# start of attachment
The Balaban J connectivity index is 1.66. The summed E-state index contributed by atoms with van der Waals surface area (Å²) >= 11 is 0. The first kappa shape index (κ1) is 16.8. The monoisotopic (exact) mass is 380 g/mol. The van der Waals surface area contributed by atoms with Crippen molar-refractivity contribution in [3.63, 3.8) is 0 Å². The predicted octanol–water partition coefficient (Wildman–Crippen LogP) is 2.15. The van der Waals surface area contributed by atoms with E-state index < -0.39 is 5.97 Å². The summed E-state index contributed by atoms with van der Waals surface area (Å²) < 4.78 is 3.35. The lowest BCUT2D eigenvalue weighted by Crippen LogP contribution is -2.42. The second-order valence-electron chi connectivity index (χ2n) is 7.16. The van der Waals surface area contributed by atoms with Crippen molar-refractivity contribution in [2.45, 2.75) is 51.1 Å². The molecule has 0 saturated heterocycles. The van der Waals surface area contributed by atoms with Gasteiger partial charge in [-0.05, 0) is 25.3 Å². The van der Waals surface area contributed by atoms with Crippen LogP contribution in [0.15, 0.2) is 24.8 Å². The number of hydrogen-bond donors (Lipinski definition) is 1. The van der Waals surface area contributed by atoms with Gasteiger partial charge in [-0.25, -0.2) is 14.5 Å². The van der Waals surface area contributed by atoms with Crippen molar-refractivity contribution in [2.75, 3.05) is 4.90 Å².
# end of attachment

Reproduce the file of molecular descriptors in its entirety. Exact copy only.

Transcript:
The Balaban J connectivity index is 1.66. The summed E-state index contributed by atoms with van der Waals surface area (Å²) >= 11 is 0. The first kappa shape index (κ1) is 16.8. The monoisotopic (exact) mass is 380 g/mol. The van der Waals surface area contributed by atoms with Crippen molar-refractivity contribution in [3.63, 3.8) is 0 Å². The predicted octanol–water partition coefficient (Wildman–Crippen LogP) is 2.15. The van der Waals surface area contributed by atoms with E-state index < -0.39 is 5.97 Å². The summed E-state index contributed by atoms with van der Waals surface area (Å²) < 4.78 is 3.35. The lowest BCUT2D eigenvalue weighted by Crippen LogP contribution is -2.42. The second-order valence-electron chi connectivity index (χ2n) is 7.16. The van der Waals surface area contributed by atoms with Crippen molar-refractivity contribution in [2.45, 2.75) is 51.1 Å². The molecule has 0 saturated heterocycles. The van der Waals surface area contributed by atoms with Gasteiger partial charge in [-0.05, 0) is 25.3 Å². The van der Waals surface area contributed by atoms with Crippen LogP contribution in [0.15, 0.2) is 24.8 Å². The number of hydrogen-bond donors (Lipinski definition) is 1. The van der Waals surface area contributed by atoms with Gasteiger partial charge in [-0.25, -0.2) is 14.5 Å². The van der Waals surface area contributed by atoms with Crippen molar-refractivity contribution in [2.75, 3.05) is 4.90 Å².